Most labs would be content with getting a single paper into a leading journal like Nature, but the Dong Lab has published two important papers in the same issue: “Global translational reprogramming is a fundamental layer of immune regulation in plants” and “uORF-mediated translation allows engineered plant disease resistance without fitness costs” (25 May 2017). The papers describe the discovery and application of a mechanism for fine-tuning plants’ immune system in order to enhance resistance to disease.
Dong’s research has long focused on the NPR1 gene, a “master regulator” of plant defense. Simply activating this gene caused the plant’s immune system to run continuously, burning energy that the plant then could not use to manufacture its food crop.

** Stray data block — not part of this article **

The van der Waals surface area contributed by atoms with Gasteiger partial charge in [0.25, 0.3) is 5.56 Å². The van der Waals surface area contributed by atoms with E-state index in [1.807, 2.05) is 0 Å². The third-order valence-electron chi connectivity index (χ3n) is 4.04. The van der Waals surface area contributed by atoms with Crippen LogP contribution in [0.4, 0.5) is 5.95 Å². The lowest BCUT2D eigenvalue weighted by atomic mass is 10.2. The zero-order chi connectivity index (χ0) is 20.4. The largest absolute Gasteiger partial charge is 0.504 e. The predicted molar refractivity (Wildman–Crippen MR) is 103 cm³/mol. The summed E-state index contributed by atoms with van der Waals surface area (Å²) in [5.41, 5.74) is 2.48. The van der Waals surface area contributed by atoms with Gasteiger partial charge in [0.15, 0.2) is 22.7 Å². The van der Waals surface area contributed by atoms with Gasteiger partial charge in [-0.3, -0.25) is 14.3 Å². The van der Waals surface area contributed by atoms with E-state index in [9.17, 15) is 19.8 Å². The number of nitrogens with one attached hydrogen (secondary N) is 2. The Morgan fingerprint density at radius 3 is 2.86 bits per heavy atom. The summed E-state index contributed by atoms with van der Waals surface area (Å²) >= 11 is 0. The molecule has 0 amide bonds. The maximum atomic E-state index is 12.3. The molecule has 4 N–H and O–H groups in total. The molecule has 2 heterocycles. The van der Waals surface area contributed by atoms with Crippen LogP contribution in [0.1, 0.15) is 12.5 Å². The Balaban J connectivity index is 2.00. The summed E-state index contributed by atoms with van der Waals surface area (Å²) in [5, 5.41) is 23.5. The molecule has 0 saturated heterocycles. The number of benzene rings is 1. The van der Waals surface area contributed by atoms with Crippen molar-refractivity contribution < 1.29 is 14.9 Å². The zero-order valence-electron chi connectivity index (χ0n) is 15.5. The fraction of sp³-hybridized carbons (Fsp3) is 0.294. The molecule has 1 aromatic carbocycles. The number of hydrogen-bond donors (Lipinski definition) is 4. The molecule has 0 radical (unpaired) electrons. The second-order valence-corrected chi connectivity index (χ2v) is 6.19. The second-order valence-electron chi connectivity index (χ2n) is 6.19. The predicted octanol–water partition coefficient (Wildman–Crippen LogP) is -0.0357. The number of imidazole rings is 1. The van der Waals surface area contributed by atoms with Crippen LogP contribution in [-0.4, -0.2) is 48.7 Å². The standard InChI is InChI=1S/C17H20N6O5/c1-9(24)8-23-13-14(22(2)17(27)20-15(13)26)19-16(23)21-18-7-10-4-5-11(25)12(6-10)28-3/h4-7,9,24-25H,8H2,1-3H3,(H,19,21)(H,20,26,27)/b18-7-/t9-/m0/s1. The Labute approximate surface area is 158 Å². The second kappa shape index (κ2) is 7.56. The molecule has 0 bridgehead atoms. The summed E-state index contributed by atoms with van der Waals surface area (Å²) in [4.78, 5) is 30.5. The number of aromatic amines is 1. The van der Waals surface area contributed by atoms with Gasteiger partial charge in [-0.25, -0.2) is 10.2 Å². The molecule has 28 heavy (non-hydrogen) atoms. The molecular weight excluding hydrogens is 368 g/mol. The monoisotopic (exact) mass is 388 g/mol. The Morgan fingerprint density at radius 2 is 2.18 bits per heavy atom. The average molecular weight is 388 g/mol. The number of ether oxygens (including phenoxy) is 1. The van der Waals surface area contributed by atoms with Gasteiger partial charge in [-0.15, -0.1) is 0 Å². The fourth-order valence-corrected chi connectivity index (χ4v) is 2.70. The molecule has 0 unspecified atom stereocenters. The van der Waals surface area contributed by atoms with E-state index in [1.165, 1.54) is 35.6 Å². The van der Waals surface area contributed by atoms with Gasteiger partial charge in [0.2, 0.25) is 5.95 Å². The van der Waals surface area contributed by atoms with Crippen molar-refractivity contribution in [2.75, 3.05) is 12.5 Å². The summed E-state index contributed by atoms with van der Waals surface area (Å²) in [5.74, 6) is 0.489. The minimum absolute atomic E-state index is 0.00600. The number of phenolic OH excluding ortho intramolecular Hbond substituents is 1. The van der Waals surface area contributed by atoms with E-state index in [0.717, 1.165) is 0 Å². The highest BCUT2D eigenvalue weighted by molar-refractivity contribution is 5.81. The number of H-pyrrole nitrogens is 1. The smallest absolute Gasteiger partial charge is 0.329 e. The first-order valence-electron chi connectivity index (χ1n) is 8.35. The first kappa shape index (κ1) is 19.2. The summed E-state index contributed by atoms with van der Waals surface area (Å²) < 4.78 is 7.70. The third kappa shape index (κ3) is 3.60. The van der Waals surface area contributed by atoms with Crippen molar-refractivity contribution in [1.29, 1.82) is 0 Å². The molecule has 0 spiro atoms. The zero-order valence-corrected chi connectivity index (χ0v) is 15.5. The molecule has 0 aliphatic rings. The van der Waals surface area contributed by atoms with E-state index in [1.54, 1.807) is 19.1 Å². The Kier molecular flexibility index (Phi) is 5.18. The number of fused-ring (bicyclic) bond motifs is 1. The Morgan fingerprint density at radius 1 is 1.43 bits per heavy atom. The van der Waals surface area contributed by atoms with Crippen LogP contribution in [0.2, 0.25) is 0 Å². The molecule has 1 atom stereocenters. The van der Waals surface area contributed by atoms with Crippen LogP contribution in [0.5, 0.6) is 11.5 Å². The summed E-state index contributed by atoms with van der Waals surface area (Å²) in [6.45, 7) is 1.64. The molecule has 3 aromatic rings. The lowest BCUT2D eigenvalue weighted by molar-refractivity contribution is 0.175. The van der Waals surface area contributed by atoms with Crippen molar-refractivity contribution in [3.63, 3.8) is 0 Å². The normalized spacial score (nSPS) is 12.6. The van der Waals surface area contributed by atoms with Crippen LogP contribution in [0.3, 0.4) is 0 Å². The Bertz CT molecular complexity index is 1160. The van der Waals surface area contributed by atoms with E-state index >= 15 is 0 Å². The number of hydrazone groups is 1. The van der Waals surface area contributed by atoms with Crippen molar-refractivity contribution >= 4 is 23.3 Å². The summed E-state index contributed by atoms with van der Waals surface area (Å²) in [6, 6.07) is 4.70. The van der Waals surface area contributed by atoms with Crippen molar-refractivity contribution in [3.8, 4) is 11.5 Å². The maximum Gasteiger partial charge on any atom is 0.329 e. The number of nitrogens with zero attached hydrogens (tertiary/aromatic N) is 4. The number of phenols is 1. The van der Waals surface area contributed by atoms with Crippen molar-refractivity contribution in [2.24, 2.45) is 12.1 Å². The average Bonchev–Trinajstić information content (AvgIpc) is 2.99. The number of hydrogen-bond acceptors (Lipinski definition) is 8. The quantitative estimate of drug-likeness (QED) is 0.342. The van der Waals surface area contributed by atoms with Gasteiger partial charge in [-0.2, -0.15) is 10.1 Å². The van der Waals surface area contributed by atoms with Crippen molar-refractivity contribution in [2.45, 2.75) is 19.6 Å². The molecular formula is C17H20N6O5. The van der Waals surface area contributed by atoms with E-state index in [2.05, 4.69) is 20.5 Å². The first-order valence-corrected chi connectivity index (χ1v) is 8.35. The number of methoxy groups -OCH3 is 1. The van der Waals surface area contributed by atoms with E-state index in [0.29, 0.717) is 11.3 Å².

Dong’s group has now invented and tested a novel way to trigger the defense genes. The lab synthesized a combination of DNA and RNA sequences which senses when a pathogen is present and turns on the immune system. When inserted into the rice genome, the sequence created a variety of rice which has enhanced resistance to three devastating rice diseases. Because the immune system is turned on only when it is needed, the crop yield is practically unaffected.
Congratulations to first authors Guoyong Xu, Meng Yuan, George Green, Heejin Yoo and the entire team!